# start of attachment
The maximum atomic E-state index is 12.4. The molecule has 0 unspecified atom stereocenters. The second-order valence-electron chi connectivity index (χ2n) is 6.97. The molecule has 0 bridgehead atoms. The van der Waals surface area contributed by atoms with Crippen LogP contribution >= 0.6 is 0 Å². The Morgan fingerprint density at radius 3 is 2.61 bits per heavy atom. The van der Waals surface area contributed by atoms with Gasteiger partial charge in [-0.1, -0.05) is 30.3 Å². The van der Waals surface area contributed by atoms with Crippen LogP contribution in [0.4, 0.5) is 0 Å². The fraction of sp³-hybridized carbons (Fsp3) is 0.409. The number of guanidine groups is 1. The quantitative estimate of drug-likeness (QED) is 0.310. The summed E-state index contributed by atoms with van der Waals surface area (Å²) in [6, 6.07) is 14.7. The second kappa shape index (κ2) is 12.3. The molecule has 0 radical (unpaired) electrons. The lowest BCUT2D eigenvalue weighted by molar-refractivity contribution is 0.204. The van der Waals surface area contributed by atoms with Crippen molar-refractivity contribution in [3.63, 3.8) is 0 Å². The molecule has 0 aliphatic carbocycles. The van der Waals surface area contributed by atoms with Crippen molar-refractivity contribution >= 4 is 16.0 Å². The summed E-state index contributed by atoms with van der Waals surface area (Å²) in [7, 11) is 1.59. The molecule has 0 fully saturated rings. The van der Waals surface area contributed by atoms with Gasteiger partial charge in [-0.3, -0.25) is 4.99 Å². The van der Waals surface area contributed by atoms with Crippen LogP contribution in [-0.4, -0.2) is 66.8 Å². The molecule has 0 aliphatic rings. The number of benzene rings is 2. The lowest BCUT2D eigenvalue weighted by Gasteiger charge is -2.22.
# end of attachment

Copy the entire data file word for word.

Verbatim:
The maximum atomic E-state index is 12.4. The molecule has 0 unspecified atom stereocenters. The second-order valence-electron chi connectivity index (χ2n) is 6.97. The molecule has 0 bridgehead atoms. The van der Waals surface area contributed by atoms with Crippen LogP contribution >= 0.6 is 0 Å². The Morgan fingerprint density at radius 3 is 2.61 bits per heavy atom. The van der Waals surface area contributed by atoms with Gasteiger partial charge in [-0.1, -0.05) is 30.3 Å². The van der Waals surface area contributed by atoms with Crippen LogP contribution in [0.4, 0.5) is 0 Å². The fraction of sp³-hybridized carbons (Fsp3) is 0.409. The number of guanidine groups is 1. The quantitative estimate of drug-likeness (QED) is 0.310. The summed E-state index contributed by atoms with van der Waals surface area (Å²) in [6, 6.07) is 14.7. The second kappa shape index (κ2) is 12.3. The molecule has 0 radical (unpaired) electrons. The lowest BCUT2D eigenvalue weighted by molar-refractivity contribution is 0.204. The van der Waals surface area contributed by atoms with Crippen molar-refractivity contribution in [3.63, 3.8) is 0 Å². The molecule has 0 aliphatic carbocycles. The van der Waals surface area contributed by atoms with Crippen molar-refractivity contribution >= 4 is 16.0 Å². The summed E-state index contributed by atoms with van der Waals surface area (Å²) in [7, 11) is 1.59. The molecule has 0 fully saturated rings. The van der Waals surface area contributed by atoms with Gasteiger partial charge in [-0.3, -0.25) is 4.99 Å². The van der Waals surface area contributed by atoms with Crippen LogP contribution in [-0.4, -0.2) is 66.8 Å². The molecule has 0 aliphatic rings. The number of benzene rings is 2. The lowest BCUT2D eigenvalue weighted by Gasteiger charge is -2.22.